Video below tells you how Lappajärvi was formed.
76 million years ago, western Finland had been eroded to a flat continental region. The dinosaurs still
ruled the Earth.
One day, the orbit of an ordinary stony asteroid took
it from the asteroid belt between Mars and Jupiter
and put it on a collision course with the Earth. Its
speed was over 60,000 km/h and it had a diameter of
about 1.6 km. The impact released energy equivalent to that of over 17 million atomic bombs like the one that destroyed the city of Hiroshima. The depth of the newly-formed Lappajärvi crater was about 750 m and its diameter was about 22 km.
If the Lappajärvi impact occurred today, it would affect all of Finland. The towns of Lappajärvi and Vimpeli would disappear and the town of Alajärvi would be covered by 50 m of ejected rock debris. One hundred km due west, in the city of Vaasa, heat
from the fireball would ignite forests and cause third degree burns. A magnitude 8 earthquake would collapse the buildings. About 50 cm of ejecta would cover the ruins. The air blast, arriving 5 minutes after the impact, would flatten anything that was still standing.
In Helsinki, some 340 km away, the fireball would cause second degree burns, dust-like ejecta would amount to a layer 1 cm thick, and the earthquake would cause moderate damage to buildings. The hurricane-strength air blast would arrive in 15 minutes, tearing off the roofs and toppling 30% of the trees.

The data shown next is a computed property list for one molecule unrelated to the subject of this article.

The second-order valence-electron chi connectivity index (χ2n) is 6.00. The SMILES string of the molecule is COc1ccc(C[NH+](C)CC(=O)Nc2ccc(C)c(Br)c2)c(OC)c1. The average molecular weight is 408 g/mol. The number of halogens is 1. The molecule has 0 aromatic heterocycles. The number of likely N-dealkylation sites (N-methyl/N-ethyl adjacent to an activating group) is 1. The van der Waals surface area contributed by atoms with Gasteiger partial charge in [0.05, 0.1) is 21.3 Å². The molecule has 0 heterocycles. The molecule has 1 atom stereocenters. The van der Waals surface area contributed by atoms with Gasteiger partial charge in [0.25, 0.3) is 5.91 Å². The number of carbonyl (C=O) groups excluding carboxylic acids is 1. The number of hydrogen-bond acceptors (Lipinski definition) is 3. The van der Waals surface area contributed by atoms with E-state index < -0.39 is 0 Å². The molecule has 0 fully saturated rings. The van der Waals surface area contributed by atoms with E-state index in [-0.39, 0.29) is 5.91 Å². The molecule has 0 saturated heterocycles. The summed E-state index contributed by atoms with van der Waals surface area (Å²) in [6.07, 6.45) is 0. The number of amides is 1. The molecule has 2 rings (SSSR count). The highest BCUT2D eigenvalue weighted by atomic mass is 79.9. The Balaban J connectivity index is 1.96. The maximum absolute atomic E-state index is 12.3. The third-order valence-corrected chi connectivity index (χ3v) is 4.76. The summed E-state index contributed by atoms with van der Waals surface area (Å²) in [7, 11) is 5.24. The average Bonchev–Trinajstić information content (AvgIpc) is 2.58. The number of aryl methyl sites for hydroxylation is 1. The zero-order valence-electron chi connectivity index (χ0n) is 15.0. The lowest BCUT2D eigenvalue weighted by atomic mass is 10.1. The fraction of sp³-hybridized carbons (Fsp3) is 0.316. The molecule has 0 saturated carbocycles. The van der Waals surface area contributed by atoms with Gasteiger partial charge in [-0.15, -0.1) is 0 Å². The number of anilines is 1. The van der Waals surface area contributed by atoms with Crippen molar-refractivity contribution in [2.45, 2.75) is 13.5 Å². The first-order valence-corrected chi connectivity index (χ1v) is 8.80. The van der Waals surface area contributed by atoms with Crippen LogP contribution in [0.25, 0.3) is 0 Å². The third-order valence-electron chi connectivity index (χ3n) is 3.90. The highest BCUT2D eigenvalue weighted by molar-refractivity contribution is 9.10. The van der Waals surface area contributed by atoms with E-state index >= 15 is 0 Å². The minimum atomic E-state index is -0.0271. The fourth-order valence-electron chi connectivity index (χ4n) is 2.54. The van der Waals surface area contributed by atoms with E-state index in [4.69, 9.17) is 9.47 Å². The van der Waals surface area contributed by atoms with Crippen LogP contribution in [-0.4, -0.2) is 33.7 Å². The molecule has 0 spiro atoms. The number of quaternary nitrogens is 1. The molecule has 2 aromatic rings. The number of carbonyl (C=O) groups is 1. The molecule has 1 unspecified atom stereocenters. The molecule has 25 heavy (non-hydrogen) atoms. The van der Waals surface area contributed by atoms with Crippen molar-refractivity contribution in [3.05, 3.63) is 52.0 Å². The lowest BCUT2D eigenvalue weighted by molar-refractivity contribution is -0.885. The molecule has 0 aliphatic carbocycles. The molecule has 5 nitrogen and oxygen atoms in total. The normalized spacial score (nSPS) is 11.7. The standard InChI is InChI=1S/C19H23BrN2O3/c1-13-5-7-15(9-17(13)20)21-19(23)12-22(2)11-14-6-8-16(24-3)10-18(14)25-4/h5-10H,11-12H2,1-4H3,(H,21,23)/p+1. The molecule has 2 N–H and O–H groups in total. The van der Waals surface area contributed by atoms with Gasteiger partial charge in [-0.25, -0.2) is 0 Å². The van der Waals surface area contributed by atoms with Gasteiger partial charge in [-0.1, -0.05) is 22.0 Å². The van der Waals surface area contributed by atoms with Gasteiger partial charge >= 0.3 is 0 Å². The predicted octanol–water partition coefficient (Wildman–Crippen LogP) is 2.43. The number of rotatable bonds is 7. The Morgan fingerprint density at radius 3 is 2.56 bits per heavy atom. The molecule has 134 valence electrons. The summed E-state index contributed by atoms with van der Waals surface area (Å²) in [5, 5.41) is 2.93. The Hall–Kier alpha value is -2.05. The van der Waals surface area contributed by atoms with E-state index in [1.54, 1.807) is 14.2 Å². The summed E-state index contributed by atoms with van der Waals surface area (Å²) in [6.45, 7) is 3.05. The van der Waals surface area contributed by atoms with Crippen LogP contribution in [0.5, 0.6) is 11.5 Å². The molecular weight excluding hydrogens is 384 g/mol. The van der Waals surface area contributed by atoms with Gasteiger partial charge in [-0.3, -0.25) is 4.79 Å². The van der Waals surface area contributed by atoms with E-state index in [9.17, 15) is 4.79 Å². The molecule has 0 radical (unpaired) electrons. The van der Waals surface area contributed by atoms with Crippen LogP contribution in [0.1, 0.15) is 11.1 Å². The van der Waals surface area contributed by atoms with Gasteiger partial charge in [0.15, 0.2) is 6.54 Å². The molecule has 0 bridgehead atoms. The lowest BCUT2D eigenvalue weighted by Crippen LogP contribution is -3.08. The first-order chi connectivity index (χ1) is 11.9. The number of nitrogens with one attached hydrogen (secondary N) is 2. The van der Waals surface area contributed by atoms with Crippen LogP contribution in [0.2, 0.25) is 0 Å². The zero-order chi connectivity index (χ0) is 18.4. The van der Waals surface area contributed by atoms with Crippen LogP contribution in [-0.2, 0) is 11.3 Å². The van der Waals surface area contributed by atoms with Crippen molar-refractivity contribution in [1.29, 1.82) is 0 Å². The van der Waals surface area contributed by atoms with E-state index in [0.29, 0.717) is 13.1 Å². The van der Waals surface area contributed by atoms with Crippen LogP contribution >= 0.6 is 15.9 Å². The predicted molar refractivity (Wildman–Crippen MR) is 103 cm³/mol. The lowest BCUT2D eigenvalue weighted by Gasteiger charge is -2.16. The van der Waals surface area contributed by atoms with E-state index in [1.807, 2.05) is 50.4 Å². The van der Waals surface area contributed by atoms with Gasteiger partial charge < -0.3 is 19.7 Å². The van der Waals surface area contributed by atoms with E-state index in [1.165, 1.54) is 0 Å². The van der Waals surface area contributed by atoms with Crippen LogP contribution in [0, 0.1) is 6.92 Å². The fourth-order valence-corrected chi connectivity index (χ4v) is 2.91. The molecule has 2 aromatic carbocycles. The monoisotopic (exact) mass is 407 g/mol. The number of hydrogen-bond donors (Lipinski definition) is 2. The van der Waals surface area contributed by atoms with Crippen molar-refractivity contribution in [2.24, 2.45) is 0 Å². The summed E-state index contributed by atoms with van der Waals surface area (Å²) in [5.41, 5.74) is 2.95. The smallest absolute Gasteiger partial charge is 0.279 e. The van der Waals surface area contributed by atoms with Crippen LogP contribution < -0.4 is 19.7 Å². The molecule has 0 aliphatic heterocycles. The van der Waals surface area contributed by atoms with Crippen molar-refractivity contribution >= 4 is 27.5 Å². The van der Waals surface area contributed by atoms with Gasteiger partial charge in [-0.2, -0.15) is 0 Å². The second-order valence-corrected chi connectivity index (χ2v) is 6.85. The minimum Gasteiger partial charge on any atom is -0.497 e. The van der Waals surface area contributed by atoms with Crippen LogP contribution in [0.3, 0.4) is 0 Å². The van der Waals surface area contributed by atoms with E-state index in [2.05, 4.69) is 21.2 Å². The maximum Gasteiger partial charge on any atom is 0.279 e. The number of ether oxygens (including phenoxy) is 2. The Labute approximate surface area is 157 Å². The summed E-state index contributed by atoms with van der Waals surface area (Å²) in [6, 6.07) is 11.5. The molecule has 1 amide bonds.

A unique combination: the rim, the central uplift, and the impactites
The Lappajärvi crater is surrounded by an uplifted rim, which can still be experienced on the hiking trails of Lakeaharju and Pyhävuori. In addition to the rim, the centre of the crater was also uplifted. Nowadays this central uplift is known as Kärnä Island. A new melted and mixed rock type created in the impact – kärnäite – has protected Kärnä Island from subsequent erosion. Kärnäite can be found in outcrops as well as countless boulders on the island.
Another type of impact rock or impactite, known as suevite, is a fragile mixture of crushed and melted fragments of the ancient bedrock. Suevite can only be found
as boulders on the southern and southeastern sides of the crater.
Lappajärvi is a magnificent place
Impact crater researchers around the world are well-aware of the exceptional nature of
the Lappajärvi crater. Impact craters are so rare on the Earth that each of the about 185 identified impact craters is unique in its own way. However, most of them are so old, eroded, covered, or remote that hardly anything is known about them. Instead, much is known about the youthful Lappajärvi, although for example Kärnä Island and the crater rim still possess a number of secrets. Impact craters that provide beautiful views, such as that of Europe’s largest impact crater lake in the rim region in Lakeaharju and Pyhävuori, are rare indeed. Also, where other than in Lappajärvi can one drink ground water that originates from the crushed bedrock of the floor of an impact crater?
Globally, nature- and geotourism are on the rise. While rambling the craters of the world, I have encountered much lesser holes in the ground where the impact has been
embraced as the unifying theme in the region and utilized in sustainable geotourism projects. I believe it’s now time to make the unique history and the natural beauty
of Lappajärvi much more widely known, not only throughout Finland, but also globally.
Text written by Teemu Öhman impact crater researcher. Used here with permission of the author.